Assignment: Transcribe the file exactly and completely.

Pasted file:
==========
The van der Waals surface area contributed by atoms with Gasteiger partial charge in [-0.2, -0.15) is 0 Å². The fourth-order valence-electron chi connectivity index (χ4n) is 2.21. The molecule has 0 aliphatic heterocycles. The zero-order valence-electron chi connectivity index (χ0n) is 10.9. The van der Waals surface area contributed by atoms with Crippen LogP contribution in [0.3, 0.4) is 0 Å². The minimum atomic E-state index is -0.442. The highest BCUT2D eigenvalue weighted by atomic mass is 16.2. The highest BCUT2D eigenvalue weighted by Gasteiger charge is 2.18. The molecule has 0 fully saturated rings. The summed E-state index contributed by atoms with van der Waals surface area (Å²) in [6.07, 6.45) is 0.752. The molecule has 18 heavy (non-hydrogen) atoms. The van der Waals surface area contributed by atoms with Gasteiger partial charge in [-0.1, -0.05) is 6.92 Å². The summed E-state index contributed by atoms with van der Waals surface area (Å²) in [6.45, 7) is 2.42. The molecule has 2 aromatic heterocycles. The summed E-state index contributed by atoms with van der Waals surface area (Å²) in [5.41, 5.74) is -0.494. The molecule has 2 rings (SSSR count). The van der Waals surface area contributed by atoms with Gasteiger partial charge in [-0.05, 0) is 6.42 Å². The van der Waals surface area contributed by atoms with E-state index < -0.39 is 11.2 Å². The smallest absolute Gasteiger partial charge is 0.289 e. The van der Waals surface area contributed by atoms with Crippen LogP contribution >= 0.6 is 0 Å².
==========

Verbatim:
The van der Waals surface area contributed by atoms with Gasteiger partial charge in [-0.2, -0.15) is 0 Å². The fourth-order valence-electron chi connectivity index (χ4n) is 2.21. The molecule has 0 aliphatic heterocycles. The zero-order valence-electron chi connectivity index (χ0n) is 10.9. The van der Waals surface area contributed by atoms with Crippen LogP contribution in [0.3, 0.4) is 0 Å². The minimum atomic E-state index is -0.442. The highest BCUT2D eigenvalue weighted by atomic mass is 16.2. The highest BCUT2D eigenvalue weighted by Gasteiger charge is 2.18. The molecule has 0 fully saturated rings. The summed E-state index contributed by atoms with van der Waals surface area (Å²) in [6.07, 6.45) is 0.752. The molecule has 18 heavy (non-hydrogen) atoms. The van der Waals surface area contributed by atoms with Gasteiger partial charge in [-0.1, -0.05) is 6.92 Å². The summed E-state index contributed by atoms with van der Waals surface area (Å²) in [6.45, 7) is 2.42. The molecule has 2 aromatic heterocycles. The summed E-state index contributed by atoms with van der Waals surface area (Å²) in [5.41, 5.74) is -0.494. The molecule has 2 rings (SSSR count). The van der Waals surface area contributed by atoms with Gasteiger partial charge in [-0.05, 0) is 6.42 Å². The van der Waals surface area contributed by atoms with E-state index < -0.39 is 11.2 Å². The smallest absolute Gasteiger partial charge is 0.289 e. The van der Waals surface area contributed by atoms with Crippen LogP contribution >= 0.6 is 0 Å².